From the following databases: Pubmed (n = 115), Embase (n = 165), and Scopus (n = 127), a total of 407 publications were retrieved. Following duplicate removal and abstract and title screening the total number of publications included in this review was refined to 21 [12,13,14,15,16,17,18,19,20,21,22,23,24,25,26,27,28,29,30,31,32]. This search method was conducted according to the PRISMA guidelines, and the process has been outlined in Fig. 1. Seven studies were included in the meta-analysis [16, 17, 19, 20, 29,30,31]. All studies investigated UFC output in ME/CFS patients compared to HC [16, 17, 19, 20, 29,30,31].

Fig. 1
figure 1

PRISMA flow diagram of literature search for included studies in this review of urinary product biomarkers in ME/CFS compared to HC

Overview of publications

The study and participant characteristics are summarised in Additional file 2. All the publications included in this review were observational case control studies that investigated urinary product abnormalities in ME/CFS compared with HC [12,13,14,15,16,17,18,19,20,21,22,23,24,25,26,27,28,29,30,31,32]. Two of the studies investigated potential therapeutics; however, only the baseline results prior to intervention were included in this review [17, 21]. The average number of ME/CFS patients and HC across the studies was 36.78 and 32.10, respectively. Only one of the studies reported on race where 93% of participants were Caucasian [25]. The average age of ME/CFS patients was 37.82 ± 9.19 and the average age of HC was 36.71 ± 7.54. Across the studies, 72.66% of ME/CFS patients and 67.31% of HC were female. Fourteen of the studies included patients that met a minimum of the FC for diagnosis [12, 16, 19,20,21,22,23,24,25, 28,29,30,31,32]. Four studies recruited patients diagnosed according to the CCC [14, 15, 26, 27], and three studies recruited patients diagnosed using the ICC [13, 17, 18]. No studies used the IOMC to diagnose patients. BMI and illness duration information was extracted from the publications and included in the results table; however, due to many studies not providing a value, an average was not calculated as the result may not be representative of all the included studies.

The timed long-term specimen collection method (24 h) was most prominently used to source urine whereby 14 studies used this method of sample collection [12, 13, 16,17,18, 20, 21, 25, 26, 28,29,30,31,32]. Four studies exclusively used a single first morning specimen urine collection method [14, 15, 24, 27]. Jones et al. collected urine samples using both a first morning and timed short-term (6 h) specimen collection method [22, 23]. Jerjes et al. used the timed short-term urine specimen collection method; however, this was repeated every 3 hours over a 15 h period [19]. Three studies reported no significant difference in average urine volumes between ME/CFS patients and HC [16, 18, 20]. McGregor et al. however, reported an association with higher urine volume and increased pain distribution in ME/CFS patients compared with HC [26].

Literature reporting on changes in hormone or hormone substrates excreted from the urine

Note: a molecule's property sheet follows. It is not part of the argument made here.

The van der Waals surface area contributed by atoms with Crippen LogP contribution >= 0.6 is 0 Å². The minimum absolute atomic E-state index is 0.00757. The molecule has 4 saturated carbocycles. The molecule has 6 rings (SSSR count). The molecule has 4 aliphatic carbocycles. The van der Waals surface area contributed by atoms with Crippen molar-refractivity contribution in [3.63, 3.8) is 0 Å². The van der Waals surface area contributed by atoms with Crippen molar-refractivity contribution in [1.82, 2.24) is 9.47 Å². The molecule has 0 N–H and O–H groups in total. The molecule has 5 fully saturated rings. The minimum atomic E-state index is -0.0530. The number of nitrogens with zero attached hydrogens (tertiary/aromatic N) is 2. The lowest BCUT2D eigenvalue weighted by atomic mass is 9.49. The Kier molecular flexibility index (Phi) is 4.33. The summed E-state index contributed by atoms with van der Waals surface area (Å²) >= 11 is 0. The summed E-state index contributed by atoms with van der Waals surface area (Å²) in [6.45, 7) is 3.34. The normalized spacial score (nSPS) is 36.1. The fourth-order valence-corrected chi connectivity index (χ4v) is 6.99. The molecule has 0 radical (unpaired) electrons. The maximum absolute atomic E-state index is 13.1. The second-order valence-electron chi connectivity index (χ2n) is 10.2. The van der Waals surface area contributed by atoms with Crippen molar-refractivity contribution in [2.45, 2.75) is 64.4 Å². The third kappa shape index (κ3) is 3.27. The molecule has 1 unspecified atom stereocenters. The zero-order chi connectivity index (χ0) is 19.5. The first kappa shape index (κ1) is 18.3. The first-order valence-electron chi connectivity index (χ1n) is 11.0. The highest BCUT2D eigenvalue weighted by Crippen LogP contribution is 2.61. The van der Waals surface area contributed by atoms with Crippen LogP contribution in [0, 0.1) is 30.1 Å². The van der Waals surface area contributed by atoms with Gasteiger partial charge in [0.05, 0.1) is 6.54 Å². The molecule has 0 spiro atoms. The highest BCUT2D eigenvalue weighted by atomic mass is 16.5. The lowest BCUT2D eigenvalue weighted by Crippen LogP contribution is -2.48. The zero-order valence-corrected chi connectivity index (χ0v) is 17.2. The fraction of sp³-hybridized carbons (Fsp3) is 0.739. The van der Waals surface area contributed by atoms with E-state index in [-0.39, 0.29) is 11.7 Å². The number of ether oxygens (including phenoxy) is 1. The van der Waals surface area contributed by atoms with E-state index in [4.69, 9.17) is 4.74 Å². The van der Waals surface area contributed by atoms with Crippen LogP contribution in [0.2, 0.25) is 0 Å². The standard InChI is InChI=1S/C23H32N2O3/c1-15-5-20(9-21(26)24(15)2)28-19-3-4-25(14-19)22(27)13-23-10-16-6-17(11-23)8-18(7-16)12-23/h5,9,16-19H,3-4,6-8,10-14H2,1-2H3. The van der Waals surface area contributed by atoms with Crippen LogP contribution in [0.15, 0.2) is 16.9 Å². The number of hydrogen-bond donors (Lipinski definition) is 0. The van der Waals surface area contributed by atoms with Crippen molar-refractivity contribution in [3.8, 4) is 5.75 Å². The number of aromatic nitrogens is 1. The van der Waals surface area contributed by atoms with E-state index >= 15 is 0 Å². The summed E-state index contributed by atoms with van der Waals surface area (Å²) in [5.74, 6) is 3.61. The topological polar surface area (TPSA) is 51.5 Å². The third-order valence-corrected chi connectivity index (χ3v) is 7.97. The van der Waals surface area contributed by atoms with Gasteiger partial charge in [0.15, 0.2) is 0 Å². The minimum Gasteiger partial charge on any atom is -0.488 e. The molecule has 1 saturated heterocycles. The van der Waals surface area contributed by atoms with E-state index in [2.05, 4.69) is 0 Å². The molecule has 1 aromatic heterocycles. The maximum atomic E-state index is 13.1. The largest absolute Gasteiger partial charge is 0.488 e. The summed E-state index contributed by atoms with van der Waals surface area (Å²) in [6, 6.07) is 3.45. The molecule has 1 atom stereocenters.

UFC was most frequently measured across all the studies included in the review. A total of eight studies investigated UFC in ME/CFS compared with HC (38.10%) [16, 17, 19,20,21, 25, 29, 30]. Most studies used a radioimmunoassay to measure cortisol levels [16, 17, 19, 20, 29, 30]. Inder et al. used enzyme-linked immunosorbent assay (ELISA) to measure urinary cortisol [31]. The method used to measure UFC was not described by Maloney et al. [25]. Four studies reported reduced UFC in ME/CFS patients compared with HC [16, 17, 20, 29]. Cleare et al. however, found that there were only significant differences in UFC in ME/CFS patients compared with HC in patients that reported not being on any medication [16]. Jerjes et al. measured cortisol and cortisone levels every 3 hours over a 15 h period [19]. The authors reported that there were significantly lower levels of both cortisol and cortisone at all timepoints except between 1800 and 2100 h in ME/CFS patients compared with HC [19]. Three studies reported no significant differences in UFC excretion between ME/CFS patients and HC [20, 30, 31]. Maloney et al. found that allostatic load was higher in ME/CFS patients compared with HC [25]. The authors identified that urinary cortisol was a key component of allostatic load that could accurately discriminate between ME/CFS patients and HC [25]. However, the level of UFC was not reported by Maloney et al. [25].

A meta-analysis was conducted on seven of the included studies that investigated UFC and findings were presented as a forest plot (Fig. 2) [16, 17, 19, 20, 29,30,31]. Maloney et al. was excluded from the analysis as they did not report a value for UFC [25]. A meta-analysis was only conducted on UFC as all other urinary measures did not measure the same outcomes. The z test found that there was a significant difference in UFC between ME/CFS and HC (p = 0.001), however, the level of heterogeneity between the studies was also at 90.13% and was significant (p = 0.001). A standard funnel plot representing small-study effects was also produced to illustrate potential deviations across the studies indicating potential publication bias (Additional file 3). Three studies: Cleare et al., Young et al., and Inder et al. effects deviate significantly from the estimated θiv [17, 30, 31].